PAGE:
New Hope for Kids with Neuroblastoma

toddler with head scarf

Andras Heczey, MD, was a general pediatrics resident at Children’s Hospital Los Angeles when he read an article that crystallized his career path in childhood cancer. The 2006 paper in Science found that two patients with metastatic melanoma – the most lethal form of skin cancer – went into remission after receiving a dose of gene-modified T-cells. In this emerging treatment known as cell therapy, a patient’s own T-cells (a type of white blood cell) are removed, genetically altered to attack the cancer, and reinfused back into the body.

“I just thought that was the coolest thing and decided I had to do something similar in pediatrics,” says Heczey, who is now a cell therapy researcher and assistant professor at Baylor College of Medicine in Houston.

To further his work in cell therapy for childhood cancer, the American Cancer Society selected Heczey for a $583,000 Mentored Research Scholar Grant, which is funded by TODAY show viewers through the “Shine a Light” campaign and subsidized by the Society. The grant will enable Heczey, under the mentorship of leading scientists, to establish a clinical trial for neuroblastoma. This type of pediatric cancer is most often seen in infants and young children, and usually starts in the abdomen (specifically in the adrenal glands, which are located on top of each kidney).

But Heczey, who is a member of the solid tumor team at Texas Children’s Hospital, notes that his recent award is not just about curing neuroblastoma. “While the Society is certainly supporting me during this project, it is also supporting something bigger,” he says. “It’s supporting the training of a future scientist who can become a leader in the field and dedicate his efforts to pediatric cancer research.”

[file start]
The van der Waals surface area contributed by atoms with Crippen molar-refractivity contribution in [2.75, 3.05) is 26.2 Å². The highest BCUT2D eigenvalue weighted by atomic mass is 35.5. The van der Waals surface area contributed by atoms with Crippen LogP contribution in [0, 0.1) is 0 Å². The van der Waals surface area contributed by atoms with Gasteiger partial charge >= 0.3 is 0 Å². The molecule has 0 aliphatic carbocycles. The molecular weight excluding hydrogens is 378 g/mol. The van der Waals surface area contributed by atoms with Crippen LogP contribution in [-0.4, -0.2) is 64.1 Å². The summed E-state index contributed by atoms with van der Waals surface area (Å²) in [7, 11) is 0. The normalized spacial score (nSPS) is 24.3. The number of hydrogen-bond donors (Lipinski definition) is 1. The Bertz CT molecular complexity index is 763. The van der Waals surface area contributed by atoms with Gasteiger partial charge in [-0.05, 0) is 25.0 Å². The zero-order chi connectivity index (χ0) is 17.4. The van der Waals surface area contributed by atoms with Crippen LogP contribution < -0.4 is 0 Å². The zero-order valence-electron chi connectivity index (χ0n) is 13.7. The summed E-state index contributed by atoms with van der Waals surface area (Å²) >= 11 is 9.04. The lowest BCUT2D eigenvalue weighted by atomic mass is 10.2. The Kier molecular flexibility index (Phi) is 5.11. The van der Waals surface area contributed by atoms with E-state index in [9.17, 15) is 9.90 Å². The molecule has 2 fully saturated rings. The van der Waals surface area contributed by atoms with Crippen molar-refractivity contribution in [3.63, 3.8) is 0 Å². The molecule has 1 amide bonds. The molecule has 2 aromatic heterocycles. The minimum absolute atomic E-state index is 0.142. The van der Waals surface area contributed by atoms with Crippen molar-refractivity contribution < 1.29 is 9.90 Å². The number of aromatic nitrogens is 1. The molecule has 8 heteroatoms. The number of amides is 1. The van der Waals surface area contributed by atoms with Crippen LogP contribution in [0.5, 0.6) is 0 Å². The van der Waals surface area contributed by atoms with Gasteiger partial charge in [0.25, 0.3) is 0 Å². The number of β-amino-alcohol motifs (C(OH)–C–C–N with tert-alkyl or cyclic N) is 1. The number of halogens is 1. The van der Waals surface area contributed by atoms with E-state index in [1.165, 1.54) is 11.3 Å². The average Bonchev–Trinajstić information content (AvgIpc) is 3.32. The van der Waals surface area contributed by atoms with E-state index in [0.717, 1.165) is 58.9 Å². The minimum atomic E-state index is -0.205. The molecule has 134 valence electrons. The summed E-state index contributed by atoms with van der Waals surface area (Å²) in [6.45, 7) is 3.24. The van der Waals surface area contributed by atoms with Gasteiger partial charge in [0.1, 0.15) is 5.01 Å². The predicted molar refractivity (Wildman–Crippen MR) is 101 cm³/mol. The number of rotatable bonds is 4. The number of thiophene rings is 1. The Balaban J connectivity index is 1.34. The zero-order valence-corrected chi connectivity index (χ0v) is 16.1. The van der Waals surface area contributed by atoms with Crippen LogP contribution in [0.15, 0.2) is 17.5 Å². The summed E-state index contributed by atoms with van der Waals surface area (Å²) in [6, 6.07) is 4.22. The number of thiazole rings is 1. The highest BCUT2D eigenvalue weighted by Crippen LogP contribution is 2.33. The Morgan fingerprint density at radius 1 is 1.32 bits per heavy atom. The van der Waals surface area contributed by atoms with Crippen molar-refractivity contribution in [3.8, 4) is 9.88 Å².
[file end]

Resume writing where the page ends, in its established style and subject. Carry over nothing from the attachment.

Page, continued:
Cell Therapy, a Form of Immunotherapy

Cell therapy is a kind of cancer immunotherapy, which uses parts of our immune system to attack the disease. (Learn more about how it works here.)

“Cancer immunotherapy harnesses the incredible specificity of the immune response. Cellular immunotherapy” – a.k.a. cell therapy – “further adds to this specificity. It’s a fantastic one-two punch against cancer,” says Susanna Greer, director of clinical cancer research, nutrition and immunology at the American Cancer Society.

A type of cell therapy called chimeric antigen receptor (CAR) T-cell therapy has major promise in childhood leukemia. A study published in October 2014 in the New England Journal of Medicine found it helped children with chemotherapy-resistant acute lymphoblastic leukemia achieve remission.

Results haven’t been as promising in solid tumors. “Solid tumors are more challenging because they have a distinct tumor microenvironment to overcome,” Heczey says. “In my opinion, solid tumors are posing a great challenge for cell therapy and a huge opportunity at the same time, because we can learn how to overcome the tumor microenvironment.”

Heczey’s project, which begins January 1, 2016, will focus on a subset of T-cells called natural killer T-cells (NKTs). This is a novel approach to cell therapy that may have even greater therapeutic potential for solid tumors in children. Heczey was lead author of a June 2015 paper in the journal Blood that established the potential of NKT cells as an effective platform for cancer immunotherapy.

He hopes to enroll 18 children with neuroblastoma in a clinical trial, but he expects the entire project – which will also involve preclinical research involving another method of cell therapy – to have a broad impact. “In addition to testing our research hypotheses, I’m [learning] how to design and conduct a clinical trial, as well as regulatory affairs specific to cell therapy,” Heczey says. “These things apply not just to neuroblastoma but to any pediatric cancer that we’ll try to cure with cell therapy in the future.”

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